Erdoğan et le paradoxe du populismae

VIENNE – Le triomphe de Recep Tayyip Erdoğan à l’issue de la première élection présidentielle directe de la Turquie n’est pas une surprise. Erdoğan est populaire, et en tant que Premier ministre depuis 2003, il surfe sur une vague de succès économique. Mais c’est aussi un populiste qui a toujours tenu l’état et les médias d’une main ferme, diabolisant tous les critiques (y compris ses anciens alliés comme le prêcheur expatrié Fethullah Güllen) au passage.

Comme pour d’autres dirigeants populistes tels que le Premier ministre hongrois Viktor Orbán ou feu Hugo Chávez au Venezuela, il est difficile de réconcilier les promesse électorales d’Erdoğan et sa performance au pouvoir. De telles personnalités commencent généralement par attaquer leurs opposants sur la corruption en les accusant de prendre l’état en otage pour servir uniquement leurs propres intérêts politiques qui ignorent les intérêts du peuple. Pourtant, lorsqu’ils arrivent au pouvoir, ils finissent par se comporter de manière identique, considérant que l’état est leur propriété, ou celle de leur parti, et usant de la corruption, ou du moins l’approuvant.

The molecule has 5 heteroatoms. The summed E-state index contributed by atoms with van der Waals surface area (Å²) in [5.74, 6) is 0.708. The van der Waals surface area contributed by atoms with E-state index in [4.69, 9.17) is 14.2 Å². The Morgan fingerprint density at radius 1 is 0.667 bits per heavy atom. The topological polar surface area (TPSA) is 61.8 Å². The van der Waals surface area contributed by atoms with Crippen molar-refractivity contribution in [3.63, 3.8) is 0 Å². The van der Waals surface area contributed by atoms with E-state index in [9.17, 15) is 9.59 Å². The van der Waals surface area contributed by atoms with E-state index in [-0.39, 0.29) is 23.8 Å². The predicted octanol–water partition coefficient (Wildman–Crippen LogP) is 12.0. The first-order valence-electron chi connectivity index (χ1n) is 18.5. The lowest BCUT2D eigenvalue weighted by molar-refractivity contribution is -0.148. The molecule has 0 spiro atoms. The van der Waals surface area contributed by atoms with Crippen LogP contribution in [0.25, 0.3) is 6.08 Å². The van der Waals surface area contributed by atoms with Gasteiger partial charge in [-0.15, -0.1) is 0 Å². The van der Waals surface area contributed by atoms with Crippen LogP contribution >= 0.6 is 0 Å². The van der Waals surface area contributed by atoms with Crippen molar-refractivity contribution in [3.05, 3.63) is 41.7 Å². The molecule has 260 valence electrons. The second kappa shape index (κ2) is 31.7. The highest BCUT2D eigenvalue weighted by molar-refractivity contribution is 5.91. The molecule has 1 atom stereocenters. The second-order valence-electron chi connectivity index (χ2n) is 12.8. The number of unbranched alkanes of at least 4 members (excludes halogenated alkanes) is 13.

Généralement, les perspectives électoralistes des populistes ne souffrent de cette apparente hypocrisie, comme vient de le démontrer si clairement le succès d’Erdoğan. Pourquoi ?

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